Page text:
The lockdown came with lots of dos and don't for commercial activity—who had to close, how to act if you were open. Social activity, however, was one big "don't," a draconian standard that led many to cheat. Are more realistic guidelines available? —Our Previous Column

Last week, Evan W. asked how irate he should be about his neighbors' maskless garden parties. From this, I adroitly pivoted to a larger question, which I then failed to answer: In a world where going to PetSmart for dog sweaters is allowed, shouldn't there also be some wiggle room in the blanket "no social visits" prohibition?

The day after that column appeared, the governor's office revised this very policy. The free press—what can't it do? (Tune in June 24, 2169, when I'll use my awesome power to blot out the sun!) The new guidelines permit social and recreational gatherings of up to 10 people.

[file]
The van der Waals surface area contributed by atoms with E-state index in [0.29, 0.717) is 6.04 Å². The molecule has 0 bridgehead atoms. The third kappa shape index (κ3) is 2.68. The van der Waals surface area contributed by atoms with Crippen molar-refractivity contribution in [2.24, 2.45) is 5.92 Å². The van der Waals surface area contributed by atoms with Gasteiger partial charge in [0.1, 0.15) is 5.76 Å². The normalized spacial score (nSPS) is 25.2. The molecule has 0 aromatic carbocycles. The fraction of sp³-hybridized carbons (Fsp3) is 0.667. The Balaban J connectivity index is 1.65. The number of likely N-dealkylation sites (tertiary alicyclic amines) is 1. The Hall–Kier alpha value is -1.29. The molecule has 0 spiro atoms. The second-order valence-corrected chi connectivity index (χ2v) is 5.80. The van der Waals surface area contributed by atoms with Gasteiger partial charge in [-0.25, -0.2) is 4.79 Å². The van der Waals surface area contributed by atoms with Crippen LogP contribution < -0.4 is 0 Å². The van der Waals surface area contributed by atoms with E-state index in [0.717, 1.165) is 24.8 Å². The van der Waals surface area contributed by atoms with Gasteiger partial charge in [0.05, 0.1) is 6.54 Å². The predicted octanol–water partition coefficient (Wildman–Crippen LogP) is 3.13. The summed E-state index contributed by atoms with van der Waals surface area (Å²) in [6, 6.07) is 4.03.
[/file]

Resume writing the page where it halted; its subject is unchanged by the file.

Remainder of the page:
To be clear, this is not a green light for naked Twister or an all-body-fluids Slip 'N Slide. You still need to practice social distancing—stay 6 feet apart, sanitize surfaces often, and don't offer anyone a sip of your beer.

The epidemiologically hip may observe it is not actually any safer to have people over now than it was May 14, and many folks I've talked to are in no hurry to have people over.

Perhaps that's because there's a reason we were tougher on social interactions than retail activity: You're more likely to infect friends and family with a contagious virus than you are strangers.

We laymen tend to think of infectious disease as a sort of high-stakes cooties that can be passed from one person to another in an instant: Tag, you're dead!
Viral contagions, however, usually require a certain minimum dose of virus to develop into a full-blown infection. The longer you spend in close contact with an infected person, the more likely you are to reach that dose.

Now, as convenient as you may find Fred Meyer's bulk section, you're probably not going to corner one of its stock boys for an hour to tell him that, seriously, you really love him, man. At a house party, though, it's a different ballgame. Just be careful out there, OK?